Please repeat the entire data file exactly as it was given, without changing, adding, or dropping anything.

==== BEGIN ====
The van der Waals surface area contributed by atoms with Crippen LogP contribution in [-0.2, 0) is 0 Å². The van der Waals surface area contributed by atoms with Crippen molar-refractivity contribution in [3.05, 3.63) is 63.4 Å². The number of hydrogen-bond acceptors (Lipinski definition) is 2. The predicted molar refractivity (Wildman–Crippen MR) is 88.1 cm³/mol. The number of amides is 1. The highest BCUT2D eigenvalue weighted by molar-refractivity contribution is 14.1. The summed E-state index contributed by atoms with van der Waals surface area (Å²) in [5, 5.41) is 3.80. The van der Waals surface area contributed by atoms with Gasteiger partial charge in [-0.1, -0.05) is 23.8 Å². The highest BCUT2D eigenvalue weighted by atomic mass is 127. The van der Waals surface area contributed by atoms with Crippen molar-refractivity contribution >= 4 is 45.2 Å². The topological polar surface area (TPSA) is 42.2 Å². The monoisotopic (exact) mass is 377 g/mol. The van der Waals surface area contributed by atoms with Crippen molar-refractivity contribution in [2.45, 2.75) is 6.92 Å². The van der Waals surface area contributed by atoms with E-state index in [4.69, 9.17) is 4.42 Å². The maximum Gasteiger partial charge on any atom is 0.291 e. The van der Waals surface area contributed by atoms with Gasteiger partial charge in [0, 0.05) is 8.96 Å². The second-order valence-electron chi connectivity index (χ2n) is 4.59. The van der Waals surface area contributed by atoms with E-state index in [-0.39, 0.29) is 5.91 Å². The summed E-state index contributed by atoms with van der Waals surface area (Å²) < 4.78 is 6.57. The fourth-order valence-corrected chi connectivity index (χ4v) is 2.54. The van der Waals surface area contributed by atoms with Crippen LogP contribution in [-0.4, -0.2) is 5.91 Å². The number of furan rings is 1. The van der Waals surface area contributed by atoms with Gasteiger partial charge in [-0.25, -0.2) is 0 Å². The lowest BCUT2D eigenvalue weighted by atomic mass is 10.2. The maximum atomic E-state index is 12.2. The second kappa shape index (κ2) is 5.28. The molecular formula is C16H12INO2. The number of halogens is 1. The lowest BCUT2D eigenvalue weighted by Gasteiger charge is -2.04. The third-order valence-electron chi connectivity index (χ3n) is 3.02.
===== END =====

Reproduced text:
The van der Waals surface area contributed by atoms with Crippen LogP contribution in [-0.2, 0) is 0 Å². The van der Waals surface area contributed by atoms with Crippen molar-refractivity contribution in [3.05, 3.63) is 63.4 Å². The number of hydrogen-bond acceptors (Lipinski definition) is 2. The predicted molar refractivity (Wildman–Crippen MR) is 88.1 cm³/mol. The number of amides is 1. The highest BCUT2D eigenvalue weighted by molar-refractivity contribution is 14.1. The summed E-state index contributed by atoms with van der Waals surface area (Å²) in [5, 5.41) is 3.80. The van der Waals surface area contributed by atoms with Gasteiger partial charge in [-0.1, -0.05) is 23.8 Å². The highest BCUT2D eigenvalue weighted by atomic mass is 127. The van der Waals surface area contributed by atoms with Crippen molar-refractivity contribution >= 4 is 45.2 Å². The topological polar surface area (TPSA) is 42.2 Å². The monoisotopic (exact) mass is 377 g/mol. The van der Waals surface area contributed by atoms with Crippen molar-refractivity contribution in [2.45, 2.75) is 6.92 Å². The van der Waals surface area contributed by atoms with E-state index in [4.69, 9.17) is 4.42 Å². The maximum Gasteiger partial charge on any atom is 0.291 e. The van der Waals surface area contributed by atoms with Gasteiger partial charge in [0, 0.05) is 8.96 Å². The second-order valence-electron chi connectivity index (χ2n) is 4.59. The van der Waals surface area contributed by atoms with E-state index in [-0.39, 0.29) is 5.91 Å². The summed E-state index contributed by atoms with van der Waals surface area (Å²) < 4.78 is 6.57. The fourth-order valence-corrected chi connectivity index (χ4v) is 2.54. The van der Waals surface area contributed by atoms with Crippen LogP contribution in [-0.4, -0.2) is 5.91 Å². The number of furan rings is 1. The van der Waals surface area contributed by atoms with Gasteiger partial charge in [-0.25, -0.2) is 0 Å². The lowest BCUT2D eigenvalue weighted by atomic mass is 10.2. The maximum atomic E-state index is 12.2. The second kappa shape index (κ2) is 5.28. The molecular formula is C16H12INO2. The number of halogens is 1. The lowest BCUT2D eigenvalue weighted by Gasteiger charge is -2.04. The third-order valence-electron chi connectivity index (χ3n) is 3.02.